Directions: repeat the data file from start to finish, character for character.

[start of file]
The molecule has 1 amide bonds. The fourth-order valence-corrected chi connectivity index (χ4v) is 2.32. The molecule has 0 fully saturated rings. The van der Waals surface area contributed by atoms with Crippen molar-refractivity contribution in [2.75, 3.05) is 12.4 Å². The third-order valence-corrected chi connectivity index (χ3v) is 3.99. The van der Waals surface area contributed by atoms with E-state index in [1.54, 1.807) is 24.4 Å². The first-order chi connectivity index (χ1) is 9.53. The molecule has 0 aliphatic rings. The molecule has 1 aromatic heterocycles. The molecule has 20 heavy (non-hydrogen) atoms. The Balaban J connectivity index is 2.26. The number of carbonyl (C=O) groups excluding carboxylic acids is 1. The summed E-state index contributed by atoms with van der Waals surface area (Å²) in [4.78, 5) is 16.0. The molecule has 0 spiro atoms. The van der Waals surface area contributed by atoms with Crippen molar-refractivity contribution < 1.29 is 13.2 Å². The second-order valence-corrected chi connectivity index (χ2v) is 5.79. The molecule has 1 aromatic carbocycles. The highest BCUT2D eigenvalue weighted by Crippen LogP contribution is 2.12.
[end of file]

The molecule has 1 amide bonds. The fourth-order valence-corrected chi connectivity index (χ4v) is 2.32. The molecule has 0 fully saturated rings. The van der Waals surface area contributed by atoms with Crippen molar-refractivity contribution in [2.75, 3.05) is 12.4 Å². The third-order valence-corrected chi connectivity index (χ3v) is 3.99. The van der Waals surface area contributed by atoms with E-state index in [1.54, 1.807) is 24.4 Å². The first-order chi connectivity index (χ1) is 9.53. The molecule has 0 aliphatic rings. The molecule has 1 aromatic heterocycles. The molecule has 20 heavy (non-hydrogen) atoms. The Balaban J connectivity index is 2.26. The number of carbonyl (C=O) groups excluding carboxylic acids is 1. The summed E-state index contributed by atoms with van der Waals surface area (Å²) in [4.78, 5) is 16.0. The molecule has 0 spiro atoms. The van der Waals surface area contributed by atoms with Crippen molar-refractivity contribution < 1.29 is 13.2 Å². The second-order valence-corrected chi connectivity index (χ2v) is 5.79. The molecule has 1 aromatic carbocycles. The highest BCUT2D eigenvalue weighted by Crippen LogP contribution is 2.12.